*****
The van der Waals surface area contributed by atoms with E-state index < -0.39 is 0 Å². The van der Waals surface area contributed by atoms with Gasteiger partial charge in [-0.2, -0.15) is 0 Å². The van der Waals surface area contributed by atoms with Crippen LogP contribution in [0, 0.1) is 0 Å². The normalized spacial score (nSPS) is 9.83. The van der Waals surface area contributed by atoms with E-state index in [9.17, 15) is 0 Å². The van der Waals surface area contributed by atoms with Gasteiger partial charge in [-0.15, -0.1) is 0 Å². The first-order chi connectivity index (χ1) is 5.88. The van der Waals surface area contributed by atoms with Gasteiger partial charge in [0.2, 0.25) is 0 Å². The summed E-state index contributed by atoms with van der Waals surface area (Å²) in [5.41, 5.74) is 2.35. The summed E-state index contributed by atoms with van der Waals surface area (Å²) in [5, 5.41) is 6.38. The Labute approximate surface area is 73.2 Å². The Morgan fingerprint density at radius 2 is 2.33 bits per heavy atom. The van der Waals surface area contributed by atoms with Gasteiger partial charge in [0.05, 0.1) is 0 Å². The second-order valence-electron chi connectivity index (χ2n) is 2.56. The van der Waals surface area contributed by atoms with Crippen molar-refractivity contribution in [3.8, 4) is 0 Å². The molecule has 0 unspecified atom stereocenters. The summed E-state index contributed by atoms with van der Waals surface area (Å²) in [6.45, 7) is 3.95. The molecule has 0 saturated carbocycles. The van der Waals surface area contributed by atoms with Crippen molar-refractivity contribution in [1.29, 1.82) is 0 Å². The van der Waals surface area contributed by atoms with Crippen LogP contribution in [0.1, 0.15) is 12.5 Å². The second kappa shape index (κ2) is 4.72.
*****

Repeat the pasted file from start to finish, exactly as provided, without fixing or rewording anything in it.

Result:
The van der Waals surface area contributed by atoms with E-state index < -0.39 is 0 Å². The van der Waals surface area contributed by atoms with Gasteiger partial charge in [-0.2, -0.15) is 0 Å². The van der Waals surface area contributed by atoms with Crippen LogP contribution in [0, 0.1) is 0 Å². The normalized spacial score (nSPS) is 9.83. The van der Waals surface area contributed by atoms with E-state index in [9.17, 15) is 0 Å². The van der Waals surface area contributed by atoms with Gasteiger partial charge in [-0.15, -0.1) is 0 Å². The first-order chi connectivity index (χ1) is 5.88. The van der Waals surface area contributed by atoms with Gasteiger partial charge in [0.2, 0.25) is 0 Å². The summed E-state index contributed by atoms with van der Waals surface area (Å²) in [5.41, 5.74) is 2.35. The summed E-state index contributed by atoms with van der Waals surface area (Å²) in [5, 5.41) is 6.38. The Labute approximate surface area is 73.2 Å². The Morgan fingerprint density at radius 2 is 2.33 bits per heavy atom. The van der Waals surface area contributed by atoms with Gasteiger partial charge in [0.05, 0.1) is 0 Å². The second-order valence-electron chi connectivity index (χ2n) is 2.56. The van der Waals surface area contributed by atoms with Crippen molar-refractivity contribution in [3.8, 4) is 0 Å². The molecule has 0 unspecified atom stereocenters. The summed E-state index contributed by atoms with van der Waals surface area (Å²) in [6.45, 7) is 3.95. The molecule has 0 saturated carbocycles. The van der Waals surface area contributed by atoms with Crippen molar-refractivity contribution in [1.29, 1.82) is 0 Å². The van der Waals surface area contributed by atoms with Crippen LogP contribution in [0.1, 0.15) is 12.5 Å². The second kappa shape index (κ2) is 4.72.